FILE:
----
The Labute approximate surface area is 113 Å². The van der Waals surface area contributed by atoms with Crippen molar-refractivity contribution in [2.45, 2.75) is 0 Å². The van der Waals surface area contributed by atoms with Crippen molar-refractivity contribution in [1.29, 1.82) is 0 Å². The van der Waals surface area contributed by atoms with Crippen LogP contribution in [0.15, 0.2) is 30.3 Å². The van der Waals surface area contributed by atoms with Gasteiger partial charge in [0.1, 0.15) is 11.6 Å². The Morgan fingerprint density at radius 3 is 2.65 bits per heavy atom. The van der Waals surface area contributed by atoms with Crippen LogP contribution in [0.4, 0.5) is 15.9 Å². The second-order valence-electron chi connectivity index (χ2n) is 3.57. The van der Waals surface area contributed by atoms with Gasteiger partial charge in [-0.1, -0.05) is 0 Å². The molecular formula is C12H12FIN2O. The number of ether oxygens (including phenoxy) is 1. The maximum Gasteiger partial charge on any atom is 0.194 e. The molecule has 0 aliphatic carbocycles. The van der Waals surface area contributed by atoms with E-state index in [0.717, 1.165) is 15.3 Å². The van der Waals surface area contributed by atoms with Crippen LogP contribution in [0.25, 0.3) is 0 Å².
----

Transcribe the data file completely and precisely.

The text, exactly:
The Labute approximate surface area is 113 Å². The van der Waals surface area contributed by atoms with Crippen molar-refractivity contribution in [2.45, 2.75) is 0 Å². The van der Waals surface area contributed by atoms with Crippen molar-refractivity contribution in [1.29, 1.82) is 0 Å². The van der Waals surface area contributed by atoms with Crippen LogP contribution in [0.15, 0.2) is 30.3 Å². The van der Waals surface area contributed by atoms with Gasteiger partial charge in [0.1, 0.15) is 11.6 Å². The Morgan fingerprint density at radius 3 is 2.65 bits per heavy atom. The van der Waals surface area contributed by atoms with Crippen LogP contribution in [0.4, 0.5) is 15.9 Å². The second-order valence-electron chi connectivity index (χ2n) is 3.57. The van der Waals surface area contributed by atoms with Gasteiger partial charge in [-0.1, -0.05) is 0 Å². The molecular formula is C12H12FIN2O. The number of ether oxygens (including phenoxy) is 1. The maximum Gasteiger partial charge on any atom is 0.194 e. The molecule has 0 aliphatic carbocycles. The van der Waals surface area contributed by atoms with E-state index in [0.717, 1.165) is 15.3 Å². The van der Waals surface area contributed by atoms with Crippen LogP contribution in [0.25, 0.3) is 0 Å².